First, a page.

“There is a growing gap between demand and availability of alternative fuelling solutions worldwide which the industry must address,” says Martyn. “It is crucial that alternative fuels and support for bunkering solutions are available wherever shipping goes. After all, ensuring cleaner transportation is key to lowering supply chain emissions.”
Scaling barriers to transition
The complexity of the emerging energy landscape and evolving regulations has been a key reason for the hesitancy in investing in biofuels alongside other factors such as the impact of the Ukraine-Russia war on global markets and Covid-related supply chain shutdowns. There is also debate over whether biofuels are really a green option as some are produced on cleared lands that could otherwise grow food, grass and trees and support ecosystems.
Critically, biofuels are significantly more expensive than traditional bunkering solutions, with prices 70%-130% more than fossil fuels, according to research from Brussels-based NGO Transport & Environment.
"This applies to global disparity too,” notes Martyn. “For example, compared to other ports, major developed ports like Fujairah, Singapore and Rotterdam might be more readily able to provide capacity and infrastructure to service biofuels.
Switching to a whole new form of low-carbon energy on an industrial scale will inevitably require modifications to fuel infrastructure, both onboard vessels and at ports. Investment is needed to supply liquid biofuels to refuelling stations, starting with feedstock production. The energy, material and capital inputs required vary considerably and are not necessarily compatible with existing processes supporting traditional bunker fuels. The entire lifecycle of biofuels may need a complete revamp.
“There are significant barriers to overcome before we reach widespread adoption of biofuels in maritime,” says Martyn. “But whatever the future fuelling solutions we develop and adopt as an industry will come with costs and trade-offs. The price of continuing to burn fossil fuels and ignoring emissions targets will be far greater.”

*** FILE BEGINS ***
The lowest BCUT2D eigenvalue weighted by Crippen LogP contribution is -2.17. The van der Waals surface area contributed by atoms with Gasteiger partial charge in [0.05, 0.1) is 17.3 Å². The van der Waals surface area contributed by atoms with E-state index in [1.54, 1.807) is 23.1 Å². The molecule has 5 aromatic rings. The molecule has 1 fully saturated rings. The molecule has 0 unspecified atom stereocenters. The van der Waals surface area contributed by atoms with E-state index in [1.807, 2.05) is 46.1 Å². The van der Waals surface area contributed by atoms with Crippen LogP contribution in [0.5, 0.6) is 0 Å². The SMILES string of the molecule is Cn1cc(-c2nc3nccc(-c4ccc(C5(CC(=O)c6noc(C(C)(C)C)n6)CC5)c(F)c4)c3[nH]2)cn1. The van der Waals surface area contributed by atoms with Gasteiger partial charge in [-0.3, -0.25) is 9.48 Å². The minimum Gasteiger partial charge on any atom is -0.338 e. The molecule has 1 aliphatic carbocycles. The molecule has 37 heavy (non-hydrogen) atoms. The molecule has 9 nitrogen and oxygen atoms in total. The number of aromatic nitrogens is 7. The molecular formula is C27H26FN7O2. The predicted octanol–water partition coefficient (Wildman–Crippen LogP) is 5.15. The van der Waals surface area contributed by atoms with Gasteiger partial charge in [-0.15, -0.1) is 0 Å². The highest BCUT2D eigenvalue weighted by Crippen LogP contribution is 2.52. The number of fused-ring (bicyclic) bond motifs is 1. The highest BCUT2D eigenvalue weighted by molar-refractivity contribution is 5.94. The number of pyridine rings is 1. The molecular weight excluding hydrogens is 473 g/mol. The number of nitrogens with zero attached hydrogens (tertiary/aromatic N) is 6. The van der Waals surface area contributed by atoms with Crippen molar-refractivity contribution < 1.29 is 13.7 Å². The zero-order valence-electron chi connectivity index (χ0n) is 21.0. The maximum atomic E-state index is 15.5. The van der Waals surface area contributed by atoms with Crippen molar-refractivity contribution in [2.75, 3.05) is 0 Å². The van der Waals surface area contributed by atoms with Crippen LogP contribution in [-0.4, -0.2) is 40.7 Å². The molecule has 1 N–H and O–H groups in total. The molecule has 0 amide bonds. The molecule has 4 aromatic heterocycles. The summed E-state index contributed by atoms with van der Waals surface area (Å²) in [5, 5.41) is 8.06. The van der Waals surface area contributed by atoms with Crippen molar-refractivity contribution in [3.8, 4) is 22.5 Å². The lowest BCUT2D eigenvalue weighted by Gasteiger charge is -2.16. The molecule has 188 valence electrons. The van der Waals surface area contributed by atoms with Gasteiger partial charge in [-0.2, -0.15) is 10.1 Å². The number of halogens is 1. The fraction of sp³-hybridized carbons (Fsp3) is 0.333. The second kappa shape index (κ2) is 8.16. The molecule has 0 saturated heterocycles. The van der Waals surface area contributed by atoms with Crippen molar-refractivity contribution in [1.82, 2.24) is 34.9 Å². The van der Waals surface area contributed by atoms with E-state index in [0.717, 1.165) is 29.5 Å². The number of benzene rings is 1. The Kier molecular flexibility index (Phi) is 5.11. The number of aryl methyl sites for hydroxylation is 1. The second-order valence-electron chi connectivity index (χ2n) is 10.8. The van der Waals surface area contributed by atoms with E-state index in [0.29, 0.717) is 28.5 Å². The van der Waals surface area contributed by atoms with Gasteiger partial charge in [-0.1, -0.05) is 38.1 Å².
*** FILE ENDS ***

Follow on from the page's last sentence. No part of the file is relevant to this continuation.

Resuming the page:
The GAC Group has been working alongside like-minded industry partners through initiatives including the Global Maritime Forum’s Getting to Zero Coalition. The alliance of more than 140 companies from the maritime, energy, infrastructure and finance sectors aims to accelerate the decarbonisation of shipping by developing and deploying zero emission vessels by 2030.
A holistic approach
The impediments to developing and supplying alternative energy sources, including costs, will eventually be overcome. Wind energy has already demonstrated how green power can become competitive with the cost of traditional combustion sources.
“The industry is experiencing a massive shake-up, but it will stabilise eventually. Everyone is looking to decarbonise, and industry collaboration is vital to that effort. Luckily, we have enough tools to achieve these goals, one of which is biofuels,” says Martyn.
“However, biofuels alone will not be enough to decarbonise global emissions. The future will inevitably involve a mix of solutions with multiple energy transitions moving at different paces. Investment and infrastructural support will require concerted effort from all supply chain stakeholders from regulators, shipowners, service providers, suppliers to traders.”